On July 11, 1863 draft riots broke out in New York City. New York had been economically tied to the south before the war, and the mayor had called for the city's secession. A large part of the population was Irish immigrants, who did not want the slaves freed as they would enter the competition for the low paying jobs that the Irish were already having trouble finding.
When the February law began to be implemented riots quickly broke out. Crowds formed, smashing windows, cutting telegraph wires, lighting fires, and hunting down free blacks. All available troops had been sent to join the army, so the only forces available to fight the riot were the police. They were too weak to keep the rioters under control. The police superintendent himself was attacked by the mob and badly wounded. When the mob went after the offices of the New York Tribune, a Republican paper, the staff repelled the rioters with Gatling guns. The mob continued to look for blacks, lynching some and burning their houses and businesses.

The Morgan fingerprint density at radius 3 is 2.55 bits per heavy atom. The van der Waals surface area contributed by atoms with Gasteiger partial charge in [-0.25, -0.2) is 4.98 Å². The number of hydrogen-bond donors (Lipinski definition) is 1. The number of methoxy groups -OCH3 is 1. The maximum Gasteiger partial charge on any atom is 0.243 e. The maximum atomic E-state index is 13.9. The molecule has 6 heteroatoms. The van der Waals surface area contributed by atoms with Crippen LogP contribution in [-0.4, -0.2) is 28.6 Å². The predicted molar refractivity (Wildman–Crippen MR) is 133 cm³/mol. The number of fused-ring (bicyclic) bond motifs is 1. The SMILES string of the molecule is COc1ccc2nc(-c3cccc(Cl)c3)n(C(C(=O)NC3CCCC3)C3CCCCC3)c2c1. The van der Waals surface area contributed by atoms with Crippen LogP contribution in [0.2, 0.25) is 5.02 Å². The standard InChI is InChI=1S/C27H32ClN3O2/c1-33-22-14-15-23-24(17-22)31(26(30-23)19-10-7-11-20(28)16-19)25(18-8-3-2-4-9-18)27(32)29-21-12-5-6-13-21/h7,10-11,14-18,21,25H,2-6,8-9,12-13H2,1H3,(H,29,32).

|The army attacks|
Meanwhile, Lincoln had to call back troops from the army to put down the riot. The New York militia and several regiments of Federal troops made a forced march to the city. After a little fighting they were able to stop the riot over the next two days. The casualties had been very heavy for a riot. It is estimated at least 120 civilians were killed and 2,000 wounded. At least 11 blacks were lynched. 50 buildings were burnt and $1 - $5 million of dollars of damage done. The draft was resumed without further protest, and turned out to be not as bad as had been anticipated. Of the 750,000 selected only 45,000 went into the service.